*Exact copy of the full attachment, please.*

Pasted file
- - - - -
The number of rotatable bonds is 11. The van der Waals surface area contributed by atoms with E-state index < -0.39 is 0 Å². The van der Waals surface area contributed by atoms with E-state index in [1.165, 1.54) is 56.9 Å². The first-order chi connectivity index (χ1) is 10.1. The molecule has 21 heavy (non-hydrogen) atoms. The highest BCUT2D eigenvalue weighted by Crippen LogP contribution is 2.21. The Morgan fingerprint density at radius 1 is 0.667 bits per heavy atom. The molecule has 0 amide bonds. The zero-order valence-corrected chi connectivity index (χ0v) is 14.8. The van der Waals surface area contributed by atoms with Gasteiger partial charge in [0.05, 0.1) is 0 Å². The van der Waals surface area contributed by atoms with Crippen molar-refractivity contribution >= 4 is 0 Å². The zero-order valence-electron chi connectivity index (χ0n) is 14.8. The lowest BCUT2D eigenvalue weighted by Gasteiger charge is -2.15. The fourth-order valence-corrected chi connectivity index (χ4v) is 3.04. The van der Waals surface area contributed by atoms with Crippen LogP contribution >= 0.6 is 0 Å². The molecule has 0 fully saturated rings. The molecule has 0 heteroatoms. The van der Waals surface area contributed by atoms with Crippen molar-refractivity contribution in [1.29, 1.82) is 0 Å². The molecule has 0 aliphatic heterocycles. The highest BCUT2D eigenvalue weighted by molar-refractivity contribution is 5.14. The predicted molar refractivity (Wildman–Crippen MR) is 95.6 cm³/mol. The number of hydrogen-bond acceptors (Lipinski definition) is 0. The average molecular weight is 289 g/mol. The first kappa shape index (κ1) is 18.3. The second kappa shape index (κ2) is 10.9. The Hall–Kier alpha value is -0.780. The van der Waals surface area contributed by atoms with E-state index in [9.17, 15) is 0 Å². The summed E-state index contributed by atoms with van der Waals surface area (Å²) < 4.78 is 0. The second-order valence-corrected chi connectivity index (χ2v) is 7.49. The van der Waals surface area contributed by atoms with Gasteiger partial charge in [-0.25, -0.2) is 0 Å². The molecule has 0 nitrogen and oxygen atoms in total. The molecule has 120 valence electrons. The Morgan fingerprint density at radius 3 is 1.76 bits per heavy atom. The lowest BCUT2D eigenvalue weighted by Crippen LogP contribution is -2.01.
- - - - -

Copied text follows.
The number of rotatable bonds is 11. The van der Waals surface area contributed by atoms with E-state index < -0.39 is 0 Å². The van der Waals surface area contributed by atoms with E-state index in [1.165, 1.54) is 56.9 Å². The first-order chi connectivity index (χ1) is 10.1. The molecule has 21 heavy (non-hydrogen) atoms. The highest BCUT2D eigenvalue weighted by Crippen LogP contribution is 2.21. The Morgan fingerprint density at radius 1 is 0.667 bits per heavy atom. The molecule has 0 amide bonds. The zero-order valence-corrected chi connectivity index (χ0v) is 14.8. The van der Waals surface area contributed by atoms with Gasteiger partial charge in [0.05, 0.1) is 0 Å². The van der Waals surface area contributed by atoms with Crippen molar-refractivity contribution >= 4 is 0 Å². The zero-order valence-electron chi connectivity index (χ0n) is 14.8. The lowest BCUT2D eigenvalue weighted by Gasteiger charge is -2.15. The fourth-order valence-corrected chi connectivity index (χ4v) is 3.04. The van der Waals surface area contributed by atoms with Crippen LogP contribution >= 0.6 is 0 Å². The molecule has 0 fully saturated rings. The molecule has 0 heteroatoms. The van der Waals surface area contributed by atoms with Crippen molar-refractivity contribution in [1.29, 1.82) is 0 Å². The molecule has 0 aliphatic heterocycles. The highest BCUT2D eigenvalue weighted by molar-refractivity contribution is 5.14. The predicted molar refractivity (Wildman–Crippen MR) is 95.6 cm³/mol. The number of hydrogen-bond acceptors (Lipinski definition) is 0. The average molecular weight is 289 g/mol. The first kappa shape index (κ1) is 18.3. The second kappa shape index (κ2) is 10.9. The Hall–Kier alpha value is -0.780. The van der Waals surface area contributed by atoms with E-state index in [9.17, 15) is 0 Å². The summed E-state index contributed by atoms with van der Waals surface area (Å²) < 4.78 is 0. The second-order valence-corrected chi connectivity index (χ2v) is 7.49. The van der Waals surface area contributed by atoms with Gasteiger partial charge in [-0.25, -0.2) is 0 Å². The molecule has 0 nitrogen and oxygen atoms in total. The molecule has 120 valence electrons. The Morgan fingerprint density at radius 3 is 1.76 bits per heavy atom. The lowest BCUT2D eigenvalue weighted by Crippen LogP contribution is -2.01.